Even though the intake was essentially finished the devil is in the details. Seriously though, you ever actually read the terms and conditions on basically anything? Pretty much the canon of the occult right there, complete with songbooks and curses. What I'm getting at is that while the intake was built, it was lacking some very important touches like vacuum ports and a throttle cable bracket. Luckily neither of those is too complex, so I made short work of it.

We now have air on tap

Building brake lines isn't all that physically difficult, but it can be mentally taxing. There are a number of bends and curves necessary to clear all the other components so you have to dig deep into the lobe of your brain that processes spatial functions. It's a puzzle you have to solve creatively but lacks the geriatric feeling you get from jigsaw puzzles, sudoku, and installing dentures in the morning. I had most of the lines finished a long time ago, but then made some changes under the car that required me to remake a couple lines. Yet I kept putting it off because every time I thought about it that same dread that most car guys feel about wiring would come over me and I'd pretend I hadn't thought about brake lines. Well on Saturday about 9:30PM I finally put on my big boy pants and build the lines I needed. All told, it ended up being a good way to unwind from a long day of working on the other systems of the car and came out looking really clean.

Double flaring tool

Brake light switch installed in the brake line, running next to the fuel lines

Over the past week I've done a ton of wiring as well, but you'll have to wait until the next installment. You've all had enough of this blog for the day, so in the words of a personal hero of mine, keep your stick on the ice.

And remember, if the women don't find you handsome, they should at least find you handy

Tuesday, June 23, 2015

I hear that train a-comin', it's rollin' round the bend

Gearheads (or petrolheads for those who speak the Queen's english) and non-gearheads see and hear the world differently. I can't sing like a wookie and the only instrument I play is the radio, but my ears are tuned to identify the configuration of an engine, and the sound of a  VW W8 will put me in a catatonic state. 

Skip ahead to 0:30

This weekend while I was working on the Falcon, my girlfriend came over to was work on a chair she's been restoring and reupholstering. When she asked me what I was doing I showed her that I was wrapping my exhaust manifold with heat resistant wrap. A few minutes later she asked me something about the manifold but couldn't remember what it was called, so it became the alien thingy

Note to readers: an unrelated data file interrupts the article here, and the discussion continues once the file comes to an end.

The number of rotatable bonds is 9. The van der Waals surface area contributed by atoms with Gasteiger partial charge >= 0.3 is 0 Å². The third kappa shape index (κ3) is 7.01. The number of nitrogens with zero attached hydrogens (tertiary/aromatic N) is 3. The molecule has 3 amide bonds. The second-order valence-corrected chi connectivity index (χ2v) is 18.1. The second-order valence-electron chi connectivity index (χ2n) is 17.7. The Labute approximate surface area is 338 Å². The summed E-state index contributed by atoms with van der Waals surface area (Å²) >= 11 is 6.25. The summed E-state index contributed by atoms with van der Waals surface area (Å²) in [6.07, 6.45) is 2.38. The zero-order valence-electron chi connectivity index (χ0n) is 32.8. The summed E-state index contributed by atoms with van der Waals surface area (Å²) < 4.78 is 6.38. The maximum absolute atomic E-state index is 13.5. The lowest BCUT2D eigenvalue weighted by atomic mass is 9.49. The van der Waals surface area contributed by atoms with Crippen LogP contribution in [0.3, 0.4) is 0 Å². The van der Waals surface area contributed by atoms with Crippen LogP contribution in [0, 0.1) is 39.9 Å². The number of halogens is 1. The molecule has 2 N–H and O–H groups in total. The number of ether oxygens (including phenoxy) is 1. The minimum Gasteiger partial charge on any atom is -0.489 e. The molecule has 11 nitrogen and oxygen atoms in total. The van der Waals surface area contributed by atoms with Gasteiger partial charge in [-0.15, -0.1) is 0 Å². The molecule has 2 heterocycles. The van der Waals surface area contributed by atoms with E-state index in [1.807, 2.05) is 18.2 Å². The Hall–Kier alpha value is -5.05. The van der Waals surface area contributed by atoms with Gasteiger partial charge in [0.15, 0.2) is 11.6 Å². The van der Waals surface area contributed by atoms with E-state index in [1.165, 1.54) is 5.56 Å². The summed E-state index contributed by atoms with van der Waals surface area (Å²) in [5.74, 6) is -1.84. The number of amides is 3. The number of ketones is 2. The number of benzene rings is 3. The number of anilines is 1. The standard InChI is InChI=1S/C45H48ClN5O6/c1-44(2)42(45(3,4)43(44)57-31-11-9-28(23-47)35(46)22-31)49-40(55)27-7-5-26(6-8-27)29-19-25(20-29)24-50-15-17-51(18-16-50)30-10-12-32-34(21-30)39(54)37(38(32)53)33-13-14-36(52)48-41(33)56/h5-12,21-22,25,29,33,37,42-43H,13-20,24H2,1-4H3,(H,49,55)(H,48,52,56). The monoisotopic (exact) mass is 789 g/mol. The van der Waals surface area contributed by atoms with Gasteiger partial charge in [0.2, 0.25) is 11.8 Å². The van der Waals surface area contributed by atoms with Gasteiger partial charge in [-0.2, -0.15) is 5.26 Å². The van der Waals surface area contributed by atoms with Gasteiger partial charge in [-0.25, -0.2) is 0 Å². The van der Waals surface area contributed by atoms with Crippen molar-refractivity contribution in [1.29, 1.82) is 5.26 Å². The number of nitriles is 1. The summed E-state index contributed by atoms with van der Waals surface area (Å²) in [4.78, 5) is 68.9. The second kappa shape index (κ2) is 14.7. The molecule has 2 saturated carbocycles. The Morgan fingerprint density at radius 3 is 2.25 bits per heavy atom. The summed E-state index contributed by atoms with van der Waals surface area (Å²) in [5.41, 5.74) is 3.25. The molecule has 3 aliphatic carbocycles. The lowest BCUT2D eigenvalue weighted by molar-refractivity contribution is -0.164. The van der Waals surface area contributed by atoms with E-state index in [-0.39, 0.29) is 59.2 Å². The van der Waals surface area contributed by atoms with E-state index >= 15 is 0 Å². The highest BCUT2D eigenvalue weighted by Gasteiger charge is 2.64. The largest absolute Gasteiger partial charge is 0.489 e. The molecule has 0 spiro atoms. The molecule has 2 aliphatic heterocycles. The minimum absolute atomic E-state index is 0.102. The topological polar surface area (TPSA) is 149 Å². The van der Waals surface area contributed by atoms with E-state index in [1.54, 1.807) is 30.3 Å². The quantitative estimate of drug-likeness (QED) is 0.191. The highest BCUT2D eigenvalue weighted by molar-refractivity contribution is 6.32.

I came to realize that heat wrap is much like prom dress. It's shiny, tight, a pain in the arse to put on, and can resist over 2000 degrees of radiant heat. I swear half of my saturday was consumed by putting this heat wrap and makeup on this alien thingy, and that didn't even count the pedicure or hair.

Since I'm using ignition coils from Chevy LSx, I picked up a set of Camaro spark plug wires. I figured they would be a little too long so I also got a pack of spark plug terminals off eBay for a few bucks. I removed the boot and trimmed a bit off the wire and then crimped the terminals on. With the help of a little WD-40 I was able to work the spark plug boots back on.

I also performed a little troubleshooting on my clutch problem. I took some video of the problem to better illustrate it. The piston extends, but does not retract until it's already protruding from the housing.

In order to see if the binding issue was due to the slave cylinder, I used the c-clamp (which used to be my vise) to depress the fork. It depressed and retracted without any issue. When I removed the push rod from the slave and fork and depressed the clutch pedal, there was still a huge amount of resistance. I removed the slave cylinder at this point to inspect. After disassembly the piston would slide freely. 

I think when the rod puts pressure on the piston in the slave cylinder there is some side loading which causes the piston to bind. I spoke with the manufacturer and was told that no side loading is allowed on the piston. as you can see, I have a very small amount of misalignment in the pushrod. Rather than continue to fight with this slave cylinder, I'll try a "pull style" slave cylinder.

That's all for now but stay tuned for the wacky world of wires.

Wednesday, June 17, 2015

Take your economy car and your suitcase, take your psycho little dogs

A friend posted this today and tagged me. If you've ever had a project car or even worked on a car, you understand. I mean at what point can I be done with this? And then move directly on to the next one...